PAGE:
Trichinella spp

From Dog
Encysted larval stage of T. spiralis in muscle[1]
Adult T. spiralis[2]

Trichinella are a parasitic nematode of most carnivores, including dogs.

These small worms (3 - 4 mm) are found embedded in the small intestine of dogs, pigs and occasionally humans. Outbreaks of trichinosis have been reported commonly in humans that eat contaminated pig and dog meat[3].

Intermediate hosts (including dogs, pigs and rats) become infected by eating infective third-stage larvae in raw-meat. Larvae penetrate the small intestinal mucosa. After 5 days, the viviparous females lay eggs, which are swept into the lymphatic system and transported to muscle. Dogs become infected by eating contaminated prey or uncooked food containing encysted striated muscle larvae. The parasite can complete all stages of development in one host. Infective larvae excyst in the gut of dogs that eat the infected meat. The worms mature and reproduce in the small intestine. Newborn larvae migrate to the muscles where they encyst. The intestinal phase in dogs can last 3 - 4 months, and immunosuppression may result in recrudescence of larvae in dog muscle[4].

Species which are pathogenic to dogs include:

  • Trichinella spiralis[5]
  • Trichinella nativa[6]
  • Trichinella murrelli[7]

Older dogs appear to have a higher seroprevalence, presumably due to length of exposure[8].

Clinical signs are often nonspecific and depend on the stage of infection. The intestinal phase may be marked by vomiting, diarrhea or abdominal pain[9][10]. Systemic symptoms follow, with joint and muscle pain, edema, fever, and eosinophilia as larvae migrate and encyst.

Diagnosis is usually based on coprological identification of Trichinella eggs in feces and supprtive hematological changes such as eosinophilia, and elevated creatinine kinase (which appears to be unrelated to stage of infection)[11]. An ELISA has been produced but is not commercially available[12].

Muscle biopsies showing histological evidence of T. spiralis larvae are considered definitive. Parasitic larvae may be found in skeletal dorsal and limb muscles as well as the diaphragm[13].

Although adult Trichinella are sensitive to ivermectin and related macrocyclic lactones, treatment is difficult because of the encysted larval stages.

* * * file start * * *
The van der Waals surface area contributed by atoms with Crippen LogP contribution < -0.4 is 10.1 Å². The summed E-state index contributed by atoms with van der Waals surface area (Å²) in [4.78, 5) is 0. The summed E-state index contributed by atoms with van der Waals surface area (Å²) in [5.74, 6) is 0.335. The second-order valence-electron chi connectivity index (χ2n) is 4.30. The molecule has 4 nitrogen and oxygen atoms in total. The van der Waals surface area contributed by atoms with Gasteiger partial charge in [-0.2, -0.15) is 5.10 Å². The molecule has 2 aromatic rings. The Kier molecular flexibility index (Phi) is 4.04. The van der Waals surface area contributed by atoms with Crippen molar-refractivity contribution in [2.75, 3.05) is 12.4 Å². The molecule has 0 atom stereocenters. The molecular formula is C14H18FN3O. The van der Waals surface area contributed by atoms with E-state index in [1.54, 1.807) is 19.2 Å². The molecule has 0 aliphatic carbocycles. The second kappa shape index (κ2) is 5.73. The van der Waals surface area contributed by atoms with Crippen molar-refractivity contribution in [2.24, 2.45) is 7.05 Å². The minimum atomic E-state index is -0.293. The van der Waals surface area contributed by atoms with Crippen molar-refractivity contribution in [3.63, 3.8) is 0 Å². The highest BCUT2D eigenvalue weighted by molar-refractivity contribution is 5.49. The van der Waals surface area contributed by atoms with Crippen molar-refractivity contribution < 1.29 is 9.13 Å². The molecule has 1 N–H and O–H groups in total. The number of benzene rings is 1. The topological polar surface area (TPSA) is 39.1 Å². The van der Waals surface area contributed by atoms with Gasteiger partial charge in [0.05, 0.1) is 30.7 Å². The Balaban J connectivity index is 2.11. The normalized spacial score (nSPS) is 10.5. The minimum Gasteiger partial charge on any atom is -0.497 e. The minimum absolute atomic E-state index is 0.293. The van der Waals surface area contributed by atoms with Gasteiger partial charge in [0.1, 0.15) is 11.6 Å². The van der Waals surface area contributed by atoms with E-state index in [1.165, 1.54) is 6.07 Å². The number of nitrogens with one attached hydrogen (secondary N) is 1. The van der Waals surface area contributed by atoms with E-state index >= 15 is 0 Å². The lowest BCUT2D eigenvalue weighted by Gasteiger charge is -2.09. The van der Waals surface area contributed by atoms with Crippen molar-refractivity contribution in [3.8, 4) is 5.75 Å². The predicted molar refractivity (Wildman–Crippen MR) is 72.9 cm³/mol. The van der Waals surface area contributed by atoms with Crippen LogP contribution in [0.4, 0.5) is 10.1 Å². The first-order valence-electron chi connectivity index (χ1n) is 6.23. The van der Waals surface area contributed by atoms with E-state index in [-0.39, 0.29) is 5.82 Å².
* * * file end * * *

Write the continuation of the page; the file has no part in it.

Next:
Palliative care is important in domestic dogs, with non-steroidal anti-inflammatory drugs indicated in acute trichinosis to alleviate fever and myalgia.

References

  1. Tropical Medicine
  2. Microbe World
  3. Cui J & Wang ZQ (2001) Outbreaks of human trichinellosis caused by consumption of dog meat in China. Parasite 8(2):S74-S77
  4. Bowman, DD (2009) Georgis' parasitology for veterinarians. 9th edn. Elsevier Saunders, Missouri. pp:222-223
  5. Franco Sandoval LO et al (2012) Molecular similarities and differences between Trichinella spp., isolated from canine skeletal muscle in Zacatecas, Mexico. Exp Parasitol 131(2):148-152
  6. Lu Y et al (2011) Molecular identification of three Trichinella isolates from Heilongjiang Province, People's Republic of China. Exp Parasitol 129(3):299-302
  7. Dubey JP et al (2006) A Trichinella murrelli infection in a domestic dog in the United States. Vet Parasitol 137(3-4):374-378
  8. Oivanen L et al (2005) The prevalence of Trichinella infection in domestic dogs in Finland. Vet Parasitol 132(1-2):125-129
  9. Rice L et al (1990) Trichinosis in a dog. J Am Vet Med Assoc 197(4):480-482
  10. Bowman DD et al (1993) Treatment of experimentally induced trichinosis in dogs and cats. Am J Vet Res 54(8):1303-1305
  11. Bowman DD et al (1991) Signs, larval burdens, and serological responses of dogs experimentally infected with Trichinella spiralis Owen, 1835. Folia Parasitol (Praha) 38(3):245-253
  12. Yang SM (1989) A preliminary study on the use of enzyme-linked immunosorbent assay (ELISA) for detection of Trichinella spiralis infections in dogs. Vet Parasitol 31(2):165-171
  13. Mikhail EM et al (1994) Identification of Trichinella isolates from naturally infected stray dogs in Egypt. J Parasitol 80(1):151-154